What I Do
IBEW helps build Busch Gardens' newest roller coaster.
The union movement works to improve the lives of all people who work—not just those who have the benefits of union membership. In fact, the AFL-CIO has formed partnerships with worker centers and other groups of working people who do not have the legal right to collective bargaining. Some, like taxi workers, have been misclassified as independent contractors. Others, including domestic workers and day laborers, have been excluded from coverage by U.S. labor laws. All workers deserve fair treatment, respect and a voice at work, regardless of how they are classified by employers or regarded by labor law.
In 2006, the AFL-CIO began to formalize its relationship with the flourishing worker center movement—-domestically and internationally—in a number of ways. That year, the federation’s Executive Council authorized worker centers to formally affiliate with state labor federations, local labor councils and Working America. At the same time, the AFL-CIO entered into an historic partnership with the National Day Laborer Organizing Network under which the two organizations pledged to work together on state and local enforcement of rights, worker protections in areas including wage and hour laws, health and safety regulations, immigrants’ rights and employee misclassification, as well as immigration reform.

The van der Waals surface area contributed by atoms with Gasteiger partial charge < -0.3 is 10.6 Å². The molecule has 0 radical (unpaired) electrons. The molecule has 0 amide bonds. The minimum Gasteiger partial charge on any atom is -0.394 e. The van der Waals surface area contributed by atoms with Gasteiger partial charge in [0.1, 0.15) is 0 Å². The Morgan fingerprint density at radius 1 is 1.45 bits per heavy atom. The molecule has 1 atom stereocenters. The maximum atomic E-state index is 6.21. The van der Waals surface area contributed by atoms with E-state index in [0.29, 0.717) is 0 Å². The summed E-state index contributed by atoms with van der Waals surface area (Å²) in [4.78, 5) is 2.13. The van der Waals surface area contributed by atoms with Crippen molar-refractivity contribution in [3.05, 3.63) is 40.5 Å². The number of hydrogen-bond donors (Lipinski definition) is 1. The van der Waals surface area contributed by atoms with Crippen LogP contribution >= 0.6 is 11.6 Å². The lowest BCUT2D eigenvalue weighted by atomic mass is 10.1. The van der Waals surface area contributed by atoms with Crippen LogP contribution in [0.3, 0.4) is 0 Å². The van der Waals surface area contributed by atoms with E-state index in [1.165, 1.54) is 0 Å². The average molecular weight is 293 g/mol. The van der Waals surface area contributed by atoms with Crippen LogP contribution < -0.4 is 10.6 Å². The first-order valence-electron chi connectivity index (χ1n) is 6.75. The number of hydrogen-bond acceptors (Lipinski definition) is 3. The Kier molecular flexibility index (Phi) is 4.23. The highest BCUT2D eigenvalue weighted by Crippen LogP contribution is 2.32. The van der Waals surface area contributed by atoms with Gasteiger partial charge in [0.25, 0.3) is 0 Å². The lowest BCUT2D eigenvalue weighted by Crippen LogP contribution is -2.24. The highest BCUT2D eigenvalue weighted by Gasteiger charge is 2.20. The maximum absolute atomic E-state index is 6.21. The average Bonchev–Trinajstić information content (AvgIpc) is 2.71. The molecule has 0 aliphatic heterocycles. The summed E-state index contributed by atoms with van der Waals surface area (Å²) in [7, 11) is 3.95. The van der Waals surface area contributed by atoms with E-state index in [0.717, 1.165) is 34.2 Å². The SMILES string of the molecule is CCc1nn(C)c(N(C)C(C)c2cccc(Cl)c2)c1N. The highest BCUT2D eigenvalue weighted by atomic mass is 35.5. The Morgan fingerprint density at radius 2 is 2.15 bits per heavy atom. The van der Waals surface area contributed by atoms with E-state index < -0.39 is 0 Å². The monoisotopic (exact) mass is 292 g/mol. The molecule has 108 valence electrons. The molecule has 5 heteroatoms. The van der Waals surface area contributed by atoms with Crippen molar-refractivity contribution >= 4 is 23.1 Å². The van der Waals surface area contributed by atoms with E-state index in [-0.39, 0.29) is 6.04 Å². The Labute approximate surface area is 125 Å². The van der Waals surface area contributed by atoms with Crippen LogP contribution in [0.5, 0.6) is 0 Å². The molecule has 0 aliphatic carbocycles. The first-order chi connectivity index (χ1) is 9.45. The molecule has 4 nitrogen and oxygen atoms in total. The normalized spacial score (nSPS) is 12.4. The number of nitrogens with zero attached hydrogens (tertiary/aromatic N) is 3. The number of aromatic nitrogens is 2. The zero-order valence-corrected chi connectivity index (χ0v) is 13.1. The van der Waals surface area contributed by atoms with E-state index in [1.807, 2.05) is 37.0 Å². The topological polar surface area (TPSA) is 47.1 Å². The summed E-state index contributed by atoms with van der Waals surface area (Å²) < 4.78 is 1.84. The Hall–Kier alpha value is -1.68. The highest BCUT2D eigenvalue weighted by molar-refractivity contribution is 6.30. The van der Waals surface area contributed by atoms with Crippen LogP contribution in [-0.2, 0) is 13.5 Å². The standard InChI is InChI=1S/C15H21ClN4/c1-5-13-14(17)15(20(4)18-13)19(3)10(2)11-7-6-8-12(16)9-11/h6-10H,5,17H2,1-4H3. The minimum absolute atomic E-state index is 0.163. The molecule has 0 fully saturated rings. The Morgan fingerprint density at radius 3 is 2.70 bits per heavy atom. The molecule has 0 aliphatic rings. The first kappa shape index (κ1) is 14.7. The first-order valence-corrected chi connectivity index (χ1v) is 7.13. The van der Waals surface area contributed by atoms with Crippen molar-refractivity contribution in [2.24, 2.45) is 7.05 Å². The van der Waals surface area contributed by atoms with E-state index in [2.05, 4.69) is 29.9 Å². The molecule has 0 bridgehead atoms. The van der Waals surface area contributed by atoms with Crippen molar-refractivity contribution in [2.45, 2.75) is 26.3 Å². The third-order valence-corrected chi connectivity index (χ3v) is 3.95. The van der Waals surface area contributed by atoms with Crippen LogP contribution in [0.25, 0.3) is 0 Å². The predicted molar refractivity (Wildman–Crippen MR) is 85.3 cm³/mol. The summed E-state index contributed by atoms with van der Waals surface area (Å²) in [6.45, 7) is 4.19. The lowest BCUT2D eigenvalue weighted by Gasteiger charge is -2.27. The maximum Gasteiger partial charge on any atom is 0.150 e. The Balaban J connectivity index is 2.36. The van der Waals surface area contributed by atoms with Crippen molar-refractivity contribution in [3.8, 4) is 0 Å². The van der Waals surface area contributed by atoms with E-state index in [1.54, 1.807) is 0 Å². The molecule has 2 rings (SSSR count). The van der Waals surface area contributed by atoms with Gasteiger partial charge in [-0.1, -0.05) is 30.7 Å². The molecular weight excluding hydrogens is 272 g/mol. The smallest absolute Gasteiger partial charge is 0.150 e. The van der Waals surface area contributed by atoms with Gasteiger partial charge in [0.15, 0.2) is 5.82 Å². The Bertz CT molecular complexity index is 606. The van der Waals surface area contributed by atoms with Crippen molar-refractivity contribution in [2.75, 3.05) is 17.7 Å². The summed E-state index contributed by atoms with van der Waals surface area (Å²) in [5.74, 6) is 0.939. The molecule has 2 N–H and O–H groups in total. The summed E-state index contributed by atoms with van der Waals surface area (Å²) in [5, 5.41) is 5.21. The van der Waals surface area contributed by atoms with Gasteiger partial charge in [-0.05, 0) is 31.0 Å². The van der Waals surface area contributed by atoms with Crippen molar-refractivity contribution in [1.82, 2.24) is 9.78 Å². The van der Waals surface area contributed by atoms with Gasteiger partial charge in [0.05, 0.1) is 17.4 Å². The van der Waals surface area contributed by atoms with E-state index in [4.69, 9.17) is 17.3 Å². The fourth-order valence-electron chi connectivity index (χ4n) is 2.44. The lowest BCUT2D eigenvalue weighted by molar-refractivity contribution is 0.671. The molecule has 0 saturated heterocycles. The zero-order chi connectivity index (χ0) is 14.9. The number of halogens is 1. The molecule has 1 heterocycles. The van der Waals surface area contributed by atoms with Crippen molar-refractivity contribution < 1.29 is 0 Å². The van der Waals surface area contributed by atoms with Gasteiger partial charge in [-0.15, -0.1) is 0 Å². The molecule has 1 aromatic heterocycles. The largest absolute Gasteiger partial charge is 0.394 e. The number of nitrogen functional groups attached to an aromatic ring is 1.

The AFL-CIO continues to work with worker centers, in both the United States and Mexico, on organizing campaigns, policy initiatives and legislative and other joint efforts. In September 2011, the National Taxi Workers’ Alliance (the first worker center to formally affiliate with a local AFL-CIO body) became the first nontraditional workers’ organization to become formally chartered by the national AFL-CIO in more than six decades.
A new study from the Institute for Women's Policy Research shows that Hispanics and those who make less than $20,000 a year are the workers least likely to have paid sick days. Overall, slightly more than 60% of Americans have paid sick days, a number much lower than most developed countries, and the evidence shows that the amount of paid sick days Americans get is declining in recent decades. The new study shows that less than half, only 47%, of Hispanic workers get paid sick days. Even worse, less than 28% of workers who make under $20,000 a year have paid sick days, compared to 83% for workers who make more than $65,000 annually.
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